I've come across a couple of different approaches...
1) Based off of the Glass program at Alfred, while I was in school, professors were suggesting $15/h for BFA, $50/h for MFA, $100/h for a fine arts professional. Pottery can sometimes fall into these fine arts brackets, and sometimes, not. This labor cost would then be added to a materials and process cost (including firing and so on) and that would be your wholesale price (double it for retail). This would be a piece by piece analysis appropriate for larger or more time intensive work, but can apply to production work also.
2) I know some production potters that set a weekly gross wholesale value of work. In this case, $1000 a week. Say they work 3 days a week or 60% of their work time in the studio, to allow for marketing and otherwise in the remaining time. They would have to meet a daily production value of $333. Assuming this potter only made handled mugs with trimmed feet, and the market can handle a modest $18 a piece ($9 wholesale), He's looking at 37 pieces a day to meet the $333 daily production value, round up to 40 to account for error/ defect. He knows he can do these handled mugs with trimmed feet at about 10 minutes a piece, so that 40 mug a day order comes out to just under 7 hours of work. In this case, his mugs are a good investment in terms of the return on his time, however other items will be less efficient, and it'll all balance out. This is an easier way to set production goals and make sure that you're on track with supporting yourself.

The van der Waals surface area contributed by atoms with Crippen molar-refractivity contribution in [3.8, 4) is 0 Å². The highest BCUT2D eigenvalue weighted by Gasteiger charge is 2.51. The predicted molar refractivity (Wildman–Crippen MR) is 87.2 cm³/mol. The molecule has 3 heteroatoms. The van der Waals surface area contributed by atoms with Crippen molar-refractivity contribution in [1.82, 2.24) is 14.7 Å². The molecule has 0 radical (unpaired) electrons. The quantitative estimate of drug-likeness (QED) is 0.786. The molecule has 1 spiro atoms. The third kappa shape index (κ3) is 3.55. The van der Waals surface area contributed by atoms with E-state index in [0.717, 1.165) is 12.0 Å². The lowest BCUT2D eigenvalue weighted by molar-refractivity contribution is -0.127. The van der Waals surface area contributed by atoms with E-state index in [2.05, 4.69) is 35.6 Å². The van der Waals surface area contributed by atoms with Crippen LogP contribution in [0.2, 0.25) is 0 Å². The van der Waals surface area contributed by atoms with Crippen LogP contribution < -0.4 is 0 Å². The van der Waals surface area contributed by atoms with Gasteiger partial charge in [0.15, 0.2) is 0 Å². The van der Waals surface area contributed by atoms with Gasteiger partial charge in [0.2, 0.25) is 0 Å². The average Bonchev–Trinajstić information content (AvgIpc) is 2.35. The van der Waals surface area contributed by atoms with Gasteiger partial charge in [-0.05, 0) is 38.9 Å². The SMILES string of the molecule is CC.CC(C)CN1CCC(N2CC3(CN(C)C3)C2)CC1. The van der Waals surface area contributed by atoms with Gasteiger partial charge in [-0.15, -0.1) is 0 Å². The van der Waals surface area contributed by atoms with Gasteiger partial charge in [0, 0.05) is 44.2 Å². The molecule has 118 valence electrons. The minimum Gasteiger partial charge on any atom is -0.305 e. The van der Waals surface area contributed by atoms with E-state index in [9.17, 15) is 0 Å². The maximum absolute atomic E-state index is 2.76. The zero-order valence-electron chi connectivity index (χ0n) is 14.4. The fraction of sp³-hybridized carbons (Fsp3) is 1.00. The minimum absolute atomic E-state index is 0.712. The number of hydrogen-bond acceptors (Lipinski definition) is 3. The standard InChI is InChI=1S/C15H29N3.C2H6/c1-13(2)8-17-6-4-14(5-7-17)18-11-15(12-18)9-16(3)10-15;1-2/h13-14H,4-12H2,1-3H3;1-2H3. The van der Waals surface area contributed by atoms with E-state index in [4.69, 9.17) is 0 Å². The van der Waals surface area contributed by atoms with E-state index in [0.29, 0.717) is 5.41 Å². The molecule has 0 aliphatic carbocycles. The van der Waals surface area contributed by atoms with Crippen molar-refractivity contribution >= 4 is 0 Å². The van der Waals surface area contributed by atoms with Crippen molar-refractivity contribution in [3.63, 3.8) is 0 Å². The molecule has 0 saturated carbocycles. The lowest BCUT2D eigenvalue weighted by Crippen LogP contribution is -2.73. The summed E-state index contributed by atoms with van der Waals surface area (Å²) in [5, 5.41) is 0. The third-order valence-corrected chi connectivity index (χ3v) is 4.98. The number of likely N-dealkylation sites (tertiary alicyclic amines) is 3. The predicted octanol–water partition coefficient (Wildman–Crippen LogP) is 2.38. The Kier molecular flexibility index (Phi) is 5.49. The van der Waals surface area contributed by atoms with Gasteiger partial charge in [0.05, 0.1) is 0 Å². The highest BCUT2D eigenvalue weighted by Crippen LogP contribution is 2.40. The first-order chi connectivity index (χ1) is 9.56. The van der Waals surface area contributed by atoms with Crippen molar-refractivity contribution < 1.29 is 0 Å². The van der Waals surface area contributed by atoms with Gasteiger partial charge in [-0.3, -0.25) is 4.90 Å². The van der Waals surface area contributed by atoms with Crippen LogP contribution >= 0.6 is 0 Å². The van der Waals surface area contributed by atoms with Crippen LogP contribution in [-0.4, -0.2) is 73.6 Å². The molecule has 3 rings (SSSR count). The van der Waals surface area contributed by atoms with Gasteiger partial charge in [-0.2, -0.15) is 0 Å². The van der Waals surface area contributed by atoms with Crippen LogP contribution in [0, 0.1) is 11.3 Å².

3) When you access specific markets with your work, your vendors, whether a top gallery or a kitsch gift shop will be able to advise you on what the market can tolerate in terms of price hiking. Make as much as there is demand, and let the work take care of you... This requires making extremely refined objects that fit the market perfectly, and at that, there's not always enough demand to make work "on the fly" like this.
Another consideration I have when developing new work is that the prototypes are always worth more than the final production work. They take more time and often require more labor, while I pare down the process to how I produce the final product. Commonly because of this, early work in a production line becomes gifts or part of my private collection, or the studio kitchen's collection.
Either way, everybody has their own approach, and are often pairing their income with another source, or whining about how tough the life is. I have the utmost respect for those that make it by on the sales of their work alone, and know plenty of potters that would be able to if my pockets were deep enough, though!